Vegas™Esq Comment: Because MapQuest is a strong mark, the similarity of the marks and the relatedness of the goods do not need to be as strong. The marks are very similar in appearance, sound, and meaning and the goods are similar (online mapping function). There is a good chance that the public is likely be confused as to source and origin. Personally, I think AOL should just buy the website from Litvack – it complements AOL’s MapQuest business model quite nicely (which further shows why Litvack may have an uphill battle).

The second news story (link here) involves the efforts by several business entities comprising The International House of Pancakes (“IHOP”) empire to stop a small business owner from operating his local pancake restaurant under the name “It’s Hop’n.”

John Langley, the owner of It’s Hop’n, opened the restaurant on February 29th. The site of the restaurant was an IHOP from 1973 to 2002

On March 17, Langley received a cease and desist letter from a lawyer representing IHOP demanding that Langley stop using the “It’s Hop’n” name and change the color of the “identifiable blue roof” by March 27th. Langley did not take the C&D letter seriously; however, with the filing of its lawsuit, Langley soon discovered that IHOP was very serious about its demands.

The lawsuit filed by IHOP against Langley not only claims infringement of IHOP’s trademarks, including a pending intent-to-use application for IHOP’N Go, but also for IHOP’s distinctive trade dress, specifically, the blue roof of the restaurant. See IHOP Corp. et al. v. John Langley, Case No. 08-cv-00168 (E.D. N.C. April 3, 2008). Interestingly, IHOP tried to get a registration for its blue roof trade dress, but does not appear to have been successful. IHOP had a registration for a roof design mark that was the color blue, but that registration was subsequently cancelled.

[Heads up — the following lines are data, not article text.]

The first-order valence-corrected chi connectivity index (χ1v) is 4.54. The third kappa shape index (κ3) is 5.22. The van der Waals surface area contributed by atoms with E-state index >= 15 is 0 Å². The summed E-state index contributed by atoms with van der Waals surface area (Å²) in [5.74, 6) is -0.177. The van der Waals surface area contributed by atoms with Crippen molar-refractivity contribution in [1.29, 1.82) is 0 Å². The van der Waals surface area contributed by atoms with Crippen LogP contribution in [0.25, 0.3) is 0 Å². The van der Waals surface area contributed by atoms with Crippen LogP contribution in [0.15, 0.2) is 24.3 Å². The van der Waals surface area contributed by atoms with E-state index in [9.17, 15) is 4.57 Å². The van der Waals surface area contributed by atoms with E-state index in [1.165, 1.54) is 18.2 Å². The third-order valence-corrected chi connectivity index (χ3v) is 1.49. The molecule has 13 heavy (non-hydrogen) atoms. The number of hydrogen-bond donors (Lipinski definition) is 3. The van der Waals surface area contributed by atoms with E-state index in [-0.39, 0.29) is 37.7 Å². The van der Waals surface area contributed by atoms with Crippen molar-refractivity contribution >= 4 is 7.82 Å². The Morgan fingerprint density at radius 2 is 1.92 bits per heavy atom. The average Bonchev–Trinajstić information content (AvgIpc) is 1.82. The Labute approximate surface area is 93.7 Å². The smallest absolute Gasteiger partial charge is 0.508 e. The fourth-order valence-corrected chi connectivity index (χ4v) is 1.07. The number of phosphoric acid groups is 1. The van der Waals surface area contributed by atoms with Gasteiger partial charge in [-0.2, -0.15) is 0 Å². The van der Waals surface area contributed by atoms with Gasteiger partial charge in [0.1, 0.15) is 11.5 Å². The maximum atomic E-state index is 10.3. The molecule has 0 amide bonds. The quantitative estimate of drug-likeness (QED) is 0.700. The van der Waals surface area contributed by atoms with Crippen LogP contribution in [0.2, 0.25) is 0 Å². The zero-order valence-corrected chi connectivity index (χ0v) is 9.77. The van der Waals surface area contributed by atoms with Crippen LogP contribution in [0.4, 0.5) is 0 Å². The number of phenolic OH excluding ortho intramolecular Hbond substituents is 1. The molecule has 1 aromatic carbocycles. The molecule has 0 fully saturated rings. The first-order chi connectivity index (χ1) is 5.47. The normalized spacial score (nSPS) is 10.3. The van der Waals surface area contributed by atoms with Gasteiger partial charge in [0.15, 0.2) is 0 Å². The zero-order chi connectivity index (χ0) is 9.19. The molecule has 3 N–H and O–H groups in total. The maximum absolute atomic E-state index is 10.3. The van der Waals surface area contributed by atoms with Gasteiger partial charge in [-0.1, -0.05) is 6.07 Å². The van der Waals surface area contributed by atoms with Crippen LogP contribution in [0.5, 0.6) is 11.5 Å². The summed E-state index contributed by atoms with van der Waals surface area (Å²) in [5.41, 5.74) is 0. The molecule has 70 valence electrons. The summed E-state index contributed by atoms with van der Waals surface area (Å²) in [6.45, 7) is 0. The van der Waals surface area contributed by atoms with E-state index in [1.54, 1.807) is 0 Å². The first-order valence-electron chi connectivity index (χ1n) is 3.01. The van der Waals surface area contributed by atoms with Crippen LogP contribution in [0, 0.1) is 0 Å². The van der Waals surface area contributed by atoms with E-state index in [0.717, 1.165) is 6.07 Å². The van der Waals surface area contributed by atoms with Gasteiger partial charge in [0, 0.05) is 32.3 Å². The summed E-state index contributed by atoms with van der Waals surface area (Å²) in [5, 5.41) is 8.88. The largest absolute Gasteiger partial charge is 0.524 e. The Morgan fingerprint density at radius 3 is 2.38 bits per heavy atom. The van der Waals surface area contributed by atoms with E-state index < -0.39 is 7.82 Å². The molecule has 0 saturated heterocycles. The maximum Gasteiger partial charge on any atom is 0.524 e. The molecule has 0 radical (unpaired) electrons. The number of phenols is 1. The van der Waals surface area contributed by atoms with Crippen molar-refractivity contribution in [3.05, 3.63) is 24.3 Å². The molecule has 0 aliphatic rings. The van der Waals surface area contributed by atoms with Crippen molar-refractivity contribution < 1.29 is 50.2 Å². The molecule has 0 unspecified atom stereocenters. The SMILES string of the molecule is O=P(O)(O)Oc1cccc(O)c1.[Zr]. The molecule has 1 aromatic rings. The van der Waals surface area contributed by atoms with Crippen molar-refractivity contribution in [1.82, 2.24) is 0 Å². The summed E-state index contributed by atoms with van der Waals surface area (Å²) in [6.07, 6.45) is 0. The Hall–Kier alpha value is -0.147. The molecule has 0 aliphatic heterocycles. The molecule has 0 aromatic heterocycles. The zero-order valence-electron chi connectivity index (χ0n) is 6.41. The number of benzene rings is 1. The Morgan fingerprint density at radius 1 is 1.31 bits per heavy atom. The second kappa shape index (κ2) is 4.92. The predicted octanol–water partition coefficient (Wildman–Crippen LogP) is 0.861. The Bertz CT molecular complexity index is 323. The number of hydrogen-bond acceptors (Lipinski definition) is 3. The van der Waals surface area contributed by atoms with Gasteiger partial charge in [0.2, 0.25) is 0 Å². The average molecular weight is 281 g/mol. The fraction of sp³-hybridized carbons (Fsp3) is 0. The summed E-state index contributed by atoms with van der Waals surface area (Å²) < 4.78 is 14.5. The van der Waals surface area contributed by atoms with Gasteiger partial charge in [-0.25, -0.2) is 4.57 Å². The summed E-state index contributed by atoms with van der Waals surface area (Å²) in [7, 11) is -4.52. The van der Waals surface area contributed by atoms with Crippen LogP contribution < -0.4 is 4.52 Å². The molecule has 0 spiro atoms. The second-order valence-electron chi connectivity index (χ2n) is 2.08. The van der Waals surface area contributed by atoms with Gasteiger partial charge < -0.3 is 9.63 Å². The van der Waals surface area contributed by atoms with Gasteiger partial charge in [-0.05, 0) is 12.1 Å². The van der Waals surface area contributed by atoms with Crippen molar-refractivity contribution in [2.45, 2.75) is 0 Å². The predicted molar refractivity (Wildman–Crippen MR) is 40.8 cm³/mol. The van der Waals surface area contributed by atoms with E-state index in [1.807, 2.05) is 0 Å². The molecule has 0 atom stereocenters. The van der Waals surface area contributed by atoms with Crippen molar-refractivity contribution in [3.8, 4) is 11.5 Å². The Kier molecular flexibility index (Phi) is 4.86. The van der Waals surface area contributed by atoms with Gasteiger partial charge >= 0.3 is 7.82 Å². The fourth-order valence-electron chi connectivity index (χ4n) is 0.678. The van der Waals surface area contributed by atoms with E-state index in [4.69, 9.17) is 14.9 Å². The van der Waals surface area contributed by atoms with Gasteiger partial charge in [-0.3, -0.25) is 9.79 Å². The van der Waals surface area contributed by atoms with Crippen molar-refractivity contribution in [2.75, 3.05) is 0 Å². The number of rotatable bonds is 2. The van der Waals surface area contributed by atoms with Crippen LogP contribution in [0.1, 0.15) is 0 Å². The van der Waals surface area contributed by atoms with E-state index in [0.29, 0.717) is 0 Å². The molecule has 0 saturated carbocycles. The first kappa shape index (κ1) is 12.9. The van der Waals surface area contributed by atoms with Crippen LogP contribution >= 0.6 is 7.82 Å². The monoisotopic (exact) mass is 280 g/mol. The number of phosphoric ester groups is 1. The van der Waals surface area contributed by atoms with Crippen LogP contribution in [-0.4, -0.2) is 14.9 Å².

IHOP is also an illustration of how big companies, while often aggressive in enforcing their marks, can also overlook simple maintenance details. On February 9, 2007, IHOP disclosed in a press release that it had allowed some trademark registrations to lapse, thus forcing IHOP to have to revise its Uniform Franchise Offering Circular. This apparently led to IHOP voluntarily surrendering many of its marks in early 2007 (see, e.g., IHOP and IHOP stylized) and opting to start fresh with new registration applications for many of the same marks.